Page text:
Research questions that will guide this work include: How do different vegetation management strategies (such as seeding, burning) affect the plant community? How does monarch behavior shift with multivariate changes in the plant community (in particular, the abundance of nectar plants and milkweeds)? Does diversity of the plant community predict diversity of the insect community?

Herpetological Monitoring Methods

Michael Dreslik, PhD and Andrea Colton
Illinois Natural History Survey, Prairie Research Institute, University of Illinois Urbana-Champaign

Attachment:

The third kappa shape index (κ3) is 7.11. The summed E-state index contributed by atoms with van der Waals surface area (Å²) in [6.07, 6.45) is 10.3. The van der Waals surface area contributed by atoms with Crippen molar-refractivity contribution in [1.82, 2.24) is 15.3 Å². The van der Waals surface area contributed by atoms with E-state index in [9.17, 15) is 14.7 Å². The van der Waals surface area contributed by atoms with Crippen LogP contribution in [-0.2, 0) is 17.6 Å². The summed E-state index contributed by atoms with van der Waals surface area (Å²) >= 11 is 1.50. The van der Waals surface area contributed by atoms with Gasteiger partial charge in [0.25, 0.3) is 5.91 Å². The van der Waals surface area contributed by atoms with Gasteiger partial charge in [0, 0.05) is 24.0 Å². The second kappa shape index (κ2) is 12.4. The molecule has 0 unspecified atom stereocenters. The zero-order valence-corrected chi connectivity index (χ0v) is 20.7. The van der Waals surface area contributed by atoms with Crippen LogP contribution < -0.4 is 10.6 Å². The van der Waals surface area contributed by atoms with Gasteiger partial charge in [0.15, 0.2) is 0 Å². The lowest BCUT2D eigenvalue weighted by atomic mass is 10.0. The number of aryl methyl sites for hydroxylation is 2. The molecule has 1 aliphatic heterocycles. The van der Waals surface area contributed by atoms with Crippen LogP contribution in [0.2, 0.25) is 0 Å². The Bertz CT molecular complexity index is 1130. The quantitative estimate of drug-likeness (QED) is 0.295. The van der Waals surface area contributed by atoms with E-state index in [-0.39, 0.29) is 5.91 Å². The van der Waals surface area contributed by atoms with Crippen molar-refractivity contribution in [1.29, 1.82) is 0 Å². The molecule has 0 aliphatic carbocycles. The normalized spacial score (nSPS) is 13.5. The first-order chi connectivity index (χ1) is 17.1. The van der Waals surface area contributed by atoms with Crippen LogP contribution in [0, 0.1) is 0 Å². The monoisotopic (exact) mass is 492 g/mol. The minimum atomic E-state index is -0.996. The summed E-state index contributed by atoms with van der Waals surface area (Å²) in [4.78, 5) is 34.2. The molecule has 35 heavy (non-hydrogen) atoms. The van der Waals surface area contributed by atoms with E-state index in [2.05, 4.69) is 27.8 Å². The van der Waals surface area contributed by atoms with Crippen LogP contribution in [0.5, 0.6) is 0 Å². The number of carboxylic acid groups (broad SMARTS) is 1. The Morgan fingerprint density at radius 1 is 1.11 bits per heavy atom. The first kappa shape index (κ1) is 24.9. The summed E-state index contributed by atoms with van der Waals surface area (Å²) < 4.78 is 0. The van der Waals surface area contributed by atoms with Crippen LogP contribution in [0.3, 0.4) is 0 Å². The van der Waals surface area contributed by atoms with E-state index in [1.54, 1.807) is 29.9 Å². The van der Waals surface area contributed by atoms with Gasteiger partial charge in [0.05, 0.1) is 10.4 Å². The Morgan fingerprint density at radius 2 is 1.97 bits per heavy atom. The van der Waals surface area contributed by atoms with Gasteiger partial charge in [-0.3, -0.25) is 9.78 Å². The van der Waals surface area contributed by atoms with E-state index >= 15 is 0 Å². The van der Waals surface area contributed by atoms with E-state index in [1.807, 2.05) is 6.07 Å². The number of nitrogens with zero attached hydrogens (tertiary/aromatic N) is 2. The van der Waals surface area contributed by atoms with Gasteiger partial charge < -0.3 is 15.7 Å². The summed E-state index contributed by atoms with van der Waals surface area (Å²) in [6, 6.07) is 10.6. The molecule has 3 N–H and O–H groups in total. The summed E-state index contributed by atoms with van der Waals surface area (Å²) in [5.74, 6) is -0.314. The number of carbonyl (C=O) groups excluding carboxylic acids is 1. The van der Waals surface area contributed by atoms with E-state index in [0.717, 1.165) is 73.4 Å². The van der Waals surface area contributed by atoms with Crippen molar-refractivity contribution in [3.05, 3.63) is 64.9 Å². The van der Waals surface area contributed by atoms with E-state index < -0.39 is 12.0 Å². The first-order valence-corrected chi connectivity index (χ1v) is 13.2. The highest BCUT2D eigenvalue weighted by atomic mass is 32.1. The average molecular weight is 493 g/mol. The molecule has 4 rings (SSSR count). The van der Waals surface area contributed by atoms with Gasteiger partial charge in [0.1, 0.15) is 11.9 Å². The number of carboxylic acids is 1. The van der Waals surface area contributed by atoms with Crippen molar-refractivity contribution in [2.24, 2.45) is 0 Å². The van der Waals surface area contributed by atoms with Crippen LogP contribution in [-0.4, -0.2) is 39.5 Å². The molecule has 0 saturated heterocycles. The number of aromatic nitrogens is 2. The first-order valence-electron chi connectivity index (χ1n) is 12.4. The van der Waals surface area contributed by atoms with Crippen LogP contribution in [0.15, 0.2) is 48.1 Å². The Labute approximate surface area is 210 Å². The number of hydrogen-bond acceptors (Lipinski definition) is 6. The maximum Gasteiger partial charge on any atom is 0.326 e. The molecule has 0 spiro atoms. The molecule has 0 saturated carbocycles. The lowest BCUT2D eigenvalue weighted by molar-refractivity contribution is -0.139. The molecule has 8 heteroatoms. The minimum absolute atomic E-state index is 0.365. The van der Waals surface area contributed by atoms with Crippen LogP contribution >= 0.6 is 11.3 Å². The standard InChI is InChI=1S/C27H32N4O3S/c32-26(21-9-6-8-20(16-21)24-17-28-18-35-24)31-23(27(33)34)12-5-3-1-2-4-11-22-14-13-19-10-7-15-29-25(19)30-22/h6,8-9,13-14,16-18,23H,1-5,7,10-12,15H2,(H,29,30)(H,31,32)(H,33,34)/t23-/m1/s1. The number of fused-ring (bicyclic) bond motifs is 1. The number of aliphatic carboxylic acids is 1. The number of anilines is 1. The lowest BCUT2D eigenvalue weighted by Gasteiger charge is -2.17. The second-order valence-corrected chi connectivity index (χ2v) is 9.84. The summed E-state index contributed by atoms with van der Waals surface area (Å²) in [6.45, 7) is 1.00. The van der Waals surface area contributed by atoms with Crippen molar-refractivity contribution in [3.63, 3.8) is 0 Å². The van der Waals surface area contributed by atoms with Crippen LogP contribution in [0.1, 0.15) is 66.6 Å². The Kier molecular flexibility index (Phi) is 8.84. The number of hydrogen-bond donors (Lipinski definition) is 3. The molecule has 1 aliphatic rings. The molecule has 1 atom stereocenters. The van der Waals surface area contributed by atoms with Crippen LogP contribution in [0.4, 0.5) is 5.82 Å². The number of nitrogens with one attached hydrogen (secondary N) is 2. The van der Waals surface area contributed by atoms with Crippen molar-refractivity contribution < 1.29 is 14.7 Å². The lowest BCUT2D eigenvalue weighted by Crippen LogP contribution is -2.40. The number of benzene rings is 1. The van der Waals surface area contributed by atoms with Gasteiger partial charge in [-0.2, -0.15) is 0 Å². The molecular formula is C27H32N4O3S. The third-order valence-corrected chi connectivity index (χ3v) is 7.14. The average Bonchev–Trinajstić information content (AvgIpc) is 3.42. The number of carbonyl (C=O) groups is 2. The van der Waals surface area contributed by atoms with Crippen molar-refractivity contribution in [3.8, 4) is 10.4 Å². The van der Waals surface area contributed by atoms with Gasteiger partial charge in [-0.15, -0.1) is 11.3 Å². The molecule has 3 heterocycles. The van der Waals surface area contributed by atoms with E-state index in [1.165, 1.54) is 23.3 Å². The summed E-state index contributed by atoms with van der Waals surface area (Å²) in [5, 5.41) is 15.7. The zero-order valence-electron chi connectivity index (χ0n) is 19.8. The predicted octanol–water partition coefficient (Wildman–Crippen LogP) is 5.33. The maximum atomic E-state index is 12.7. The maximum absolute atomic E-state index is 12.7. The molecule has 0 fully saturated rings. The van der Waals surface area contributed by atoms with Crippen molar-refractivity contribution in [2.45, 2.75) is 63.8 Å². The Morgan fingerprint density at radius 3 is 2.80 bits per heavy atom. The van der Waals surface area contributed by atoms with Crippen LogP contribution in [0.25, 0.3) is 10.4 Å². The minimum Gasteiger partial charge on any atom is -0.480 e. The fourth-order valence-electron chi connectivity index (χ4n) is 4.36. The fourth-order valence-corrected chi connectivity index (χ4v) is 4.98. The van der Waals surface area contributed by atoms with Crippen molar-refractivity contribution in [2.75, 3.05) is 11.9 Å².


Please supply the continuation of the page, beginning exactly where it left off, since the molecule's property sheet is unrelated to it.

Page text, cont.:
Interns will learn herpetological monitoring methods by participating in Population and Community Ecology (PACE) Lab activities, with a primary focus on Ornate Box Turtle monitoring. Interns will track turtles using radio telemetry, record GPS locations and record habitat measurements. In addition, interns will have the chance to participate in other herpetological monitoring methods such as visual encounters, detector dogs, and hoop/minnow trapping surveys for snakes, amphibians and freshwater turtles. Interns will also have the opportunity to explore other branches of the PACE lab including bats, freshwater mussels, fish and pollinators of Illinois. Interns will gain valuable experience with equipment, data collection/management and monitoring methods integral to future careers in wildlife ecology. Some research questions the student could answer during this program include: How large are the home ranges of turtles at the study site, and do they differ between sexes? How do movement patterns vary throughout the summer? Do turtles selectively use habitats containing certain plant species or communities?